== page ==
Assessing Globalization: Benefits and Drawbacks of Trade and Integration

By Kohut, Andrew; Wike, Richard | Harvard International Review, Spring 2008 | Go to article overview

Assessing Globalization: Benefits and Drawbacks of Trade and Integration


Kohut, Andrew, Wike, Richard, Harvard International Review


Globalization continues to be a divisive subject among political activists, academics, business leaders, and policymakers. Some look at the rapid economic and political changes taking place around the world and see injustice. Others observe these same changes and see progress. On both sides of the debate, however, much of the discussion takes place among elites. What do average citizens around the world think about the powerful global forces transforming their societies? Survey research suggests that most people embrace the idea of a globalized world, albeit cautiously.

The main economic premises of globalization are generally accepted in regions throughout the world. People tend to believe their countries will benefit from trade, free enterprise, and investment by foreign companies. These views are especially common in many of the world's poorest countries, including nations in sub-Saharan Africa. However, enthusiasm for economic globalization has waned considerably over the last few years in many wealthy nations, especially in Western Europe and the United States.

In nations both rich and poor, however, people worry about globalization's downsides. Many are concerned about the disadvantaged in society who are left behind by the economic growth globalization can bring. Increasingly, they are alarmed by the negative effects of growth on the environment. Nearly everywhere, people worry about the potential loss of their own traditions and cultures in an interconnected world. Many are also troubled by the growing flow of immigrants across national borders.

So global publics do not fit neatly into either anti-or pro-globalization boxes. They largely reject the critiques of the strident anti-globalization protestors who have garnered considerable international media attention in recent years with their colorful--and sometimes violent--protests at international conclaves in Seattle, Prague, Davos, and elsewhere. At the same time, average citizens are more apprehensive about globalization than are the business and political elites who are often its greatest champions.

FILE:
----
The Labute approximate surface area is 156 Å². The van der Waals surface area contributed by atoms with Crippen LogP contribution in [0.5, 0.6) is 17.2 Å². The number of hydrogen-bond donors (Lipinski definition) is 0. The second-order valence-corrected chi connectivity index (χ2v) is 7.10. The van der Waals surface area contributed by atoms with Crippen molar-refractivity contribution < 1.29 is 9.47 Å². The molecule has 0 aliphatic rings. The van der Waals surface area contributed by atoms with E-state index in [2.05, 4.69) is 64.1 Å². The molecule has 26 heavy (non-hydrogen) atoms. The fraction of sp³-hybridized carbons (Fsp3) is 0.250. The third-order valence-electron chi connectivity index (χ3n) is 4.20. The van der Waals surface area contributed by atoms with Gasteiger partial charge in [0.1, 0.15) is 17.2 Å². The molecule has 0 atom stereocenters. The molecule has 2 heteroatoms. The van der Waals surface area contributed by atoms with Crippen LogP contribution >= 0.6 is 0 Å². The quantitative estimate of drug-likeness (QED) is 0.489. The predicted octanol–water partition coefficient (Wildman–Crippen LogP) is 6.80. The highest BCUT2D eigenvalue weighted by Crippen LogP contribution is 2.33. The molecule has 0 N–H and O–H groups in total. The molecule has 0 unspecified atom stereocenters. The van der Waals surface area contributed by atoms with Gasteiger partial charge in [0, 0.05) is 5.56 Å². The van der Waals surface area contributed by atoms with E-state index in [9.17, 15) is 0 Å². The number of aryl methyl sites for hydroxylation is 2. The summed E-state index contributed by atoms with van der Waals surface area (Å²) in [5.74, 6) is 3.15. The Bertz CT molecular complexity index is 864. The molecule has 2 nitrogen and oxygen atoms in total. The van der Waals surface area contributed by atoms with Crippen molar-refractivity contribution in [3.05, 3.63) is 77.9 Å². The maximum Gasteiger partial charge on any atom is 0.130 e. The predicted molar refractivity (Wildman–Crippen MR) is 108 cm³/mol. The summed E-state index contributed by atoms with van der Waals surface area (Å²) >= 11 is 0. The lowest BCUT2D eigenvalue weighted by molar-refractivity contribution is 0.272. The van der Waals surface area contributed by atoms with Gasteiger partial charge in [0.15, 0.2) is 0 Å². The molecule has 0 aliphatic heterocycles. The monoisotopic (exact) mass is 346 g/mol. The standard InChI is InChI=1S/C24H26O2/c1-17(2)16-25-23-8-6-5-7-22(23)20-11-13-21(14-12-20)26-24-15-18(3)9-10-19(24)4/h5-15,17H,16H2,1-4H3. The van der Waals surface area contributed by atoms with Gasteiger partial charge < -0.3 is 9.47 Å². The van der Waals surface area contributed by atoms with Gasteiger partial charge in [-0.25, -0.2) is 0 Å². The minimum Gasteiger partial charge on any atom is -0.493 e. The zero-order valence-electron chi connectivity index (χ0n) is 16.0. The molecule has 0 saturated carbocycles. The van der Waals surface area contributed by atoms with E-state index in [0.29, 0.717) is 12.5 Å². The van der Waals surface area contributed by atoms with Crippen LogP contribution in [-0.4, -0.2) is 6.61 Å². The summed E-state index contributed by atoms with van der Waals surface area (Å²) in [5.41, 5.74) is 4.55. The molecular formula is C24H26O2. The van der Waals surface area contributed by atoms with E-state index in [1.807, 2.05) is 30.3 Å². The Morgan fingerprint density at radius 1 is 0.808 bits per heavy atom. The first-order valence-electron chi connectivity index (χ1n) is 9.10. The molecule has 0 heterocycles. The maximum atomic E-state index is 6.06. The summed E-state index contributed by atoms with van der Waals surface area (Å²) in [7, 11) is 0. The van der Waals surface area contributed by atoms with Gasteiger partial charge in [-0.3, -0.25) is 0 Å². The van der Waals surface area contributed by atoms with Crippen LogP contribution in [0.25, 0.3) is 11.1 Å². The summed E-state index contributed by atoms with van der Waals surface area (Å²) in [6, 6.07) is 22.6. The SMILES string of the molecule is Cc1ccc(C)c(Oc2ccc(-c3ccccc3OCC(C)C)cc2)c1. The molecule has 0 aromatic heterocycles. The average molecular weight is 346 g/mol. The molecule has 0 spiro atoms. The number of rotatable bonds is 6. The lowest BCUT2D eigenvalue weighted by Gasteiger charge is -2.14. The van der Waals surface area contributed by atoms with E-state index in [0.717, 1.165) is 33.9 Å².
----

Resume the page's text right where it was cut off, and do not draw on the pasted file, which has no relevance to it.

Support for Economic Globalization

In countries throughout the world, there is broad support for key economic features of globalization. The 47-country 2007 Pew Global Attitudes survey found strong support for international trade, multinational corporations, and free markets. However, the survey, conducted among representative national samples in 39 countries and disproportionately urban samples in 8 countries, also found important differences across various countries and regions. Perhaps the most notable among these are the increasing signs of economic anxiety among the wealthy nations of the West.

International trade is at the heart of globalization. The tremendous expansion of global trade over the last few decades has driven economic growth in many developing countries, while providing more diverse and less expensive products to consumers in the developed world. At the same time, it has created dramatic upheaval, as workers in poor countries have moved to cities in search of new jobs, while some in wealthier nations have lost jobs that have moved overseas. The 2007 Pew Global poll shows that, all things considered, people consistently endorse international trade. Sizeable majorities in all 47 countries said growing trade ties between countries are having a positive impact on their country. In 9 countries, at least 90 percent of those surveyed took this position. Favorable views are especially common in sub-Saharan Africa, the world's poorest region. In all 10 African countries included in the survey, over 80 percent said trade was having a positive impact.

Large majorities also back trade in the United States, Canada, and Western Europe, but the trend in these developed nations is clearly headed in a negative direction. For example, both Italy and France have seen double digit declines in support for trade since 2002. …

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